How not to interview a Dutch sports champion


Here’s something from the old box, as we say in Dutch: an American reporter of the NBC tries to interview Olympic gold speed skating champion Sven Kramer after his win in the 5000 metre event in Vancouver in 2010. Prefaced by a Dutch journalist saying ‘the interview started in a weird way’, Kramer tells the NBC reporter exactly what he thinks of her first question – watch the video to find out.

Part of me thinks, ‘wow, his answer was rude! And then he continues normally as if he hadn’t been rude’. The other part of me thinks, ‘wow, what an ignorant journalist asking a gold medal winner to identify themselves because if it were an American she would never have done that’.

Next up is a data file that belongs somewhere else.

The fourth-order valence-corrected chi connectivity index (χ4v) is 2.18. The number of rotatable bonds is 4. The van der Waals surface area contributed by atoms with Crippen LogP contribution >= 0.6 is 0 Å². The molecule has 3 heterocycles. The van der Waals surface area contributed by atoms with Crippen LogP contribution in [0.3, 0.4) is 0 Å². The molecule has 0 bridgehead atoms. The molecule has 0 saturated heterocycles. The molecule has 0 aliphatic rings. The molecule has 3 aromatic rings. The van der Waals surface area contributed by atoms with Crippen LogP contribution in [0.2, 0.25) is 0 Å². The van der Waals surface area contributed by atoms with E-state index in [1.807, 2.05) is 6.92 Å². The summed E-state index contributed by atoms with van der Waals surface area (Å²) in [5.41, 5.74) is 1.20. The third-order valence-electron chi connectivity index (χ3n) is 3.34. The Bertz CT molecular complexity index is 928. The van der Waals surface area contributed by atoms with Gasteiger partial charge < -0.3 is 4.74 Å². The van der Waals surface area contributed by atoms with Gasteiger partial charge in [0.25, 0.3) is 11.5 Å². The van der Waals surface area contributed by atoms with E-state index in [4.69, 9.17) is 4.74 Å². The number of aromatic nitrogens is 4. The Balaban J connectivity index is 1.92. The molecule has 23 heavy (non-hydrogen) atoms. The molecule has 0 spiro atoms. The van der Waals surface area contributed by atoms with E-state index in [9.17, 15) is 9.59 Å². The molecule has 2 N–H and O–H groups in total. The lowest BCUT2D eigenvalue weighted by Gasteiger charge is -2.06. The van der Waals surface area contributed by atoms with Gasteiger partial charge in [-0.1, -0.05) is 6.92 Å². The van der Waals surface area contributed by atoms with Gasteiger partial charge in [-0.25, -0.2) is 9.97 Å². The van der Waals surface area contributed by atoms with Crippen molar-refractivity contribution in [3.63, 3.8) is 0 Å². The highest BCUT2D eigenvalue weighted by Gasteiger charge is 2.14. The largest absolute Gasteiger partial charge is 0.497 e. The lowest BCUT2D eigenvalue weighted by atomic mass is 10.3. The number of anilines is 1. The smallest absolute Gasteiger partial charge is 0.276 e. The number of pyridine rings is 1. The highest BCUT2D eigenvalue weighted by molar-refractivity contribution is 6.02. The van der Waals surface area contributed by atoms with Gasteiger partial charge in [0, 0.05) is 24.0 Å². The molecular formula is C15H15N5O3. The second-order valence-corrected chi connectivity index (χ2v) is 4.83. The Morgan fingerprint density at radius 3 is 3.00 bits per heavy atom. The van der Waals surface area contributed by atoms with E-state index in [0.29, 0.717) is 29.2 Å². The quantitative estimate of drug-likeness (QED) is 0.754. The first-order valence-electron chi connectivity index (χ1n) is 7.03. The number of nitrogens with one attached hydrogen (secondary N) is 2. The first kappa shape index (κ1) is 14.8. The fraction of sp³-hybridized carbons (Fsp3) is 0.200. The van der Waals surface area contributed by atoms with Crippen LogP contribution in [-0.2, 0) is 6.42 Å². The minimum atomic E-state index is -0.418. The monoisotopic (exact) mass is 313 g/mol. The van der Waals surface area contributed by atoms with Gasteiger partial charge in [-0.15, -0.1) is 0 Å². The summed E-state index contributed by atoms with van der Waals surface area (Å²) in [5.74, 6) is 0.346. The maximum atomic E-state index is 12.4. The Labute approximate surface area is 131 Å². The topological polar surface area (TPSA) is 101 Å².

This video fragment is like those pictures where depending how you look at them, you can see two different things, but never both at once.

(Photo of Sven Kramer by Mingo Hagen, some rights reserved)

1 Comment »

  1. Bill (Papa Van Twee) says:

    It could also be a form of one camera reporting, where the interviewer isn’t heard. I did some of these reports for school (Ball State University), and it felt weird asking someone to say their name for the camera, but the end results made it quite personal sounding. This is an event that wouldn’t be shown live in the US, so if it was meant to be a part of a segment where they show medal winners saying their own names, then it is understandable.

    Although the obvious, that any person with a foreign name pronouncing it for the segment would be a good thing, too. I can’t believe that any big news organization like NBC would send anyone that stupid to the games.

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